Nurturing Yourself through Self-Compassion

| Megan Davis LCSW

Take a moment to think about a recent failure, mistake, or decision that did not turn out like you had expected. 

Next, see if you can replay the internal dialogue that took place as a result in your mind’s eye and write down what you told yourself. 

Finally, imagine yourself saying what you wrote down to a loved one in a similar situation.

What did you notice?

If the later part of the exercise above is truly what you might say to a loved one, you likely have a pretty good grasp of self-compassion.  If instead, you felt awful and mean imagining yourself telling your loved one what you wrote, i.e. “You’re an idiot.” or “You can’t do anything right.”, chances are it is difficult for you to give yourself a break.  

What is self-compassion?

A way we can define self-compassion is a gentle way of interacting with oneself, imperfections and all, that displays warmth and unconditional self-worth. Self-compassion has been broken down by researcher, Dr. Kristen Neff, into three aspects: kindness, common humility, and mindfulness.  Think of how a loving parent or caregiver may comfort a child who is sad or hurt- it is that kindness and tenderness that we can also learn to provide ourselves. It allows space for acknowledgement that imperfections are part of a larger human experience, rather than an isolated incident. Additionally, self-compassion is rooted in mindfulness, which allows us to take a non-judgmental way of observing our experience.

There are many misconceptions about self-compassion that make it quite scary for many people. When I bring up self-compassion in sessions, clients often associate it with being conceited, self-indulgent, self-pitying, or fear they will lose motivation to achieve unless they criticize themselves.  However, what we are learning through research on shame, motivation, and psychological well-being is that being self-critical and tying self-worth to others’ appraisal of ourselves actually becomes counterproductive and increases feelings of failure, worthlessness, and decreases motivation. 

So why is it important to develop self-compassion?

Self-compassion and the concept of unconditional worth support our ability to be resilient during difficult times as well as lower anxiety, fear of failure, depression, and increased vitality.  When we are able to practice self-compassion, it also allows us to connect with others in relationships that are healthy and balanced. If someone sets unrealistic expectations for oneself and accepts nothing less, it can also make it difficult to afford others compassion for not meeting expectations those relationships.  Additionally, if someone is self-critical and unkind to oneself, they will likely have a higher threshold for abuse and harsh criticism from others, leading to unhealthy relationships.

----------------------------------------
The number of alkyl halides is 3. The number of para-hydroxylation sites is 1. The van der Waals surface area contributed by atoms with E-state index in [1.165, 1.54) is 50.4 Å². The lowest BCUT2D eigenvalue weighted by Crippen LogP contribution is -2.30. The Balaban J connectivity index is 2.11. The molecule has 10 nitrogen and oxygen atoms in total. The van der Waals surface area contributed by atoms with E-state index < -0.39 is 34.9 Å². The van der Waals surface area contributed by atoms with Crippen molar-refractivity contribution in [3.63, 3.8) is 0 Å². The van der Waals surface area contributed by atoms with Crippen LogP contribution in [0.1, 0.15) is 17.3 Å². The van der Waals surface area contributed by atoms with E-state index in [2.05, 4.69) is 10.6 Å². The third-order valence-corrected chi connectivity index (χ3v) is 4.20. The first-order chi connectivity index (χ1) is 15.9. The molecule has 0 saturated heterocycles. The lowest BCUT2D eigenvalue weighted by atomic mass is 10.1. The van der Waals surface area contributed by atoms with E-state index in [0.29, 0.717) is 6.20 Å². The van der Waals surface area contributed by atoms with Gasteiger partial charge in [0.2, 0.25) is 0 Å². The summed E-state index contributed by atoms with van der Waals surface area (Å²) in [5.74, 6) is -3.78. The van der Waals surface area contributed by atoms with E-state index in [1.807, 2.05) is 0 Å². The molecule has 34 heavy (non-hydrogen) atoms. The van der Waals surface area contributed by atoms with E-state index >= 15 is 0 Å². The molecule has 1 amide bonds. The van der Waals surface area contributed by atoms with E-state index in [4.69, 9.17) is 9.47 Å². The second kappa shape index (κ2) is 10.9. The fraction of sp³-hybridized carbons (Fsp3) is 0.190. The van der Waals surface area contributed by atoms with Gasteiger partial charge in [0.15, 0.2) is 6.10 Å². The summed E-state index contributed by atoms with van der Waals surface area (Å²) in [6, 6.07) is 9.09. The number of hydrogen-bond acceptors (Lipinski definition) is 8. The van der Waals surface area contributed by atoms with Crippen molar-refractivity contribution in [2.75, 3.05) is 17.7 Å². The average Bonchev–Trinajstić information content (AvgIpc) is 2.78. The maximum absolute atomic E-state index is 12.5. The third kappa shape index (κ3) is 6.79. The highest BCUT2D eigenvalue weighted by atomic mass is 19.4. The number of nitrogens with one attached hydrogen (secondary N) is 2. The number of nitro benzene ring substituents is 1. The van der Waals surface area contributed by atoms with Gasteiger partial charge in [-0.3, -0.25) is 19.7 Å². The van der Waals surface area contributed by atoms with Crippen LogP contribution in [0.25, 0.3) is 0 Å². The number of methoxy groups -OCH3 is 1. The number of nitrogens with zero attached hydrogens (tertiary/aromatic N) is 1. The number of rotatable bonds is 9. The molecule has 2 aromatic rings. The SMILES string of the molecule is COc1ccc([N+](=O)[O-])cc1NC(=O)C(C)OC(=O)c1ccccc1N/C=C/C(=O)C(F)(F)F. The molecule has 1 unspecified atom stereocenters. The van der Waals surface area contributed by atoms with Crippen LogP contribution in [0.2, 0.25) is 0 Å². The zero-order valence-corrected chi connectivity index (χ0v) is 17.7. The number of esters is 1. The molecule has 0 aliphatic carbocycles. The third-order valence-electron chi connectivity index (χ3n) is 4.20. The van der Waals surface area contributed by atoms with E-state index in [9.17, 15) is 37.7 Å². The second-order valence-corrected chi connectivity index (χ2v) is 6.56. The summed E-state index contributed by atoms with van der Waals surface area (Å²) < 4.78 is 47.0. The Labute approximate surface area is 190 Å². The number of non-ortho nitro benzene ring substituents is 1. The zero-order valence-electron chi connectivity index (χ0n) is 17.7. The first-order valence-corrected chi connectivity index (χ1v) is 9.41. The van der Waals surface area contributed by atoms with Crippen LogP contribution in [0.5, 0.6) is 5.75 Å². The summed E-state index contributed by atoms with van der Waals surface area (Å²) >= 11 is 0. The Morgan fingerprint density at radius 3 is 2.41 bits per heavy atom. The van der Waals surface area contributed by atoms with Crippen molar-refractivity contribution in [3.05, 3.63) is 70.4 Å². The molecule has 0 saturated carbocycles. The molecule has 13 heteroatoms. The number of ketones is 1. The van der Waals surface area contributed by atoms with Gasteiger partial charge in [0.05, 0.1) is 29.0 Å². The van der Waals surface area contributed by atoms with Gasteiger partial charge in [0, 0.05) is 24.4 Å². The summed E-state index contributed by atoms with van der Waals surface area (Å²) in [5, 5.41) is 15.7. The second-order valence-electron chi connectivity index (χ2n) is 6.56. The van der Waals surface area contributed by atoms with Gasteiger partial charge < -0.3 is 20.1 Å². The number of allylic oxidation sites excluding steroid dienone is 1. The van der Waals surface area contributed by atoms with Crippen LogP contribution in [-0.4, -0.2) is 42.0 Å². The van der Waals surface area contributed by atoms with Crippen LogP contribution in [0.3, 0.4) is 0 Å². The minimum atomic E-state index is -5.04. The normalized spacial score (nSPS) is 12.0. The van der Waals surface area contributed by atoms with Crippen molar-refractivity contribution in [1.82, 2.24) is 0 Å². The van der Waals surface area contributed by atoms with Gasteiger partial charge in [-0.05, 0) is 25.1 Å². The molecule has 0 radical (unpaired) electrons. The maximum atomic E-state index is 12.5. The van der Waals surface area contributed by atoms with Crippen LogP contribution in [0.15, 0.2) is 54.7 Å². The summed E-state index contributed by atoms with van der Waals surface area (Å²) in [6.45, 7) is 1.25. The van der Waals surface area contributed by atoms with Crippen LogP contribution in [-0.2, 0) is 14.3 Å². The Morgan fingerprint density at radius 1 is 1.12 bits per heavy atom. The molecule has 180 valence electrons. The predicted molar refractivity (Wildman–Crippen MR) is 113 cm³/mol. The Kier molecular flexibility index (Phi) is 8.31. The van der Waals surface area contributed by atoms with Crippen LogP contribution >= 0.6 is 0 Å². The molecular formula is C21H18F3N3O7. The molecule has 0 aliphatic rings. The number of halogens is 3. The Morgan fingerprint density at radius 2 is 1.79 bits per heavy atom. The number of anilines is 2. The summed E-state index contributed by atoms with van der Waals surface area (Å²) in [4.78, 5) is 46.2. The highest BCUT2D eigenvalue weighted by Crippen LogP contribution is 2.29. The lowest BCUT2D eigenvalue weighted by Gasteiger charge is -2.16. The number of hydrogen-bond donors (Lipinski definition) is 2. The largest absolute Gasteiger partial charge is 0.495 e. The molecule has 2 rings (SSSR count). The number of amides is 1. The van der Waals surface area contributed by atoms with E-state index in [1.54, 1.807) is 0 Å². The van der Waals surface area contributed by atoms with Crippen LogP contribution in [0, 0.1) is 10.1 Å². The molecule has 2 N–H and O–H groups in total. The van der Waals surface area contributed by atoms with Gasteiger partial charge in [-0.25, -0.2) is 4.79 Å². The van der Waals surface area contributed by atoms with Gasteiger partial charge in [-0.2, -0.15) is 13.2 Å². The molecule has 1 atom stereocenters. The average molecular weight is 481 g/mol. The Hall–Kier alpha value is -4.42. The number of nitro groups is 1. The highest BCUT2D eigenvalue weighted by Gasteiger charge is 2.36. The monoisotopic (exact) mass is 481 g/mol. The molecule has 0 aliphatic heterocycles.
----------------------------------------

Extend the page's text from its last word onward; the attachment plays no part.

While society places significant emphasis on building self-esteem, research is showing that cultivating self-compassion has longer-term psychological benefits.  The reasoning behind this is that self-esteem develops when we (or others) make a positive judgement towards ourselves, our accomplishments, etc. This creates external reliance on others or our abilities to do something that makes us feel good about ourselves.  If we rely on increasing self-esteem too heavily, it is likely going to be a roller-coaster ride. Self-compassion, on the other hand, is non-judgmental and accepting. We don’t have to like our flaws or misgivings, but through self-compassion, we can develop the wisdom that our own value and worth as a person remains unchanged regardless of external factors.

3 Ways to Start Nurturing Your Self-Compassion

  1. Engage in mindfulness practice.  Through practicing mindfulness, it will become easier to bring awareness to and detach from judgmental thoughts.
  2. Next time you make a mistake or notice a flaw, talk to yourself like you are talking to a small child, friend, or beloved pet.  There is a big difference between “Gosh, you’re an idiot” and “Gosh, that was really disappointing and embarrassing. Many people have feelings like this at some point, how can you learn from this?”
  3. Keep in mind you are not alone. Everyone has made a mistake. Everyone has screwed up at some point in their life.  You are not defective. Mistakes and shortcomings are a part of human existence. See what it is like to give yourself permission to be human and imperfect.

A wonderful aspect of self-compassion is that it is a skill that can be developed through practice over time.  Set an intention to practice some of these ways of nurturing self-compassion. Many people find it is beneficial to work with a professional to build mindful awareness of thoughts and feelings as well as participate in an empathetic, compassionate therapeutic relationship that can support integration of compassion to oneself.

Today's the day to make a change.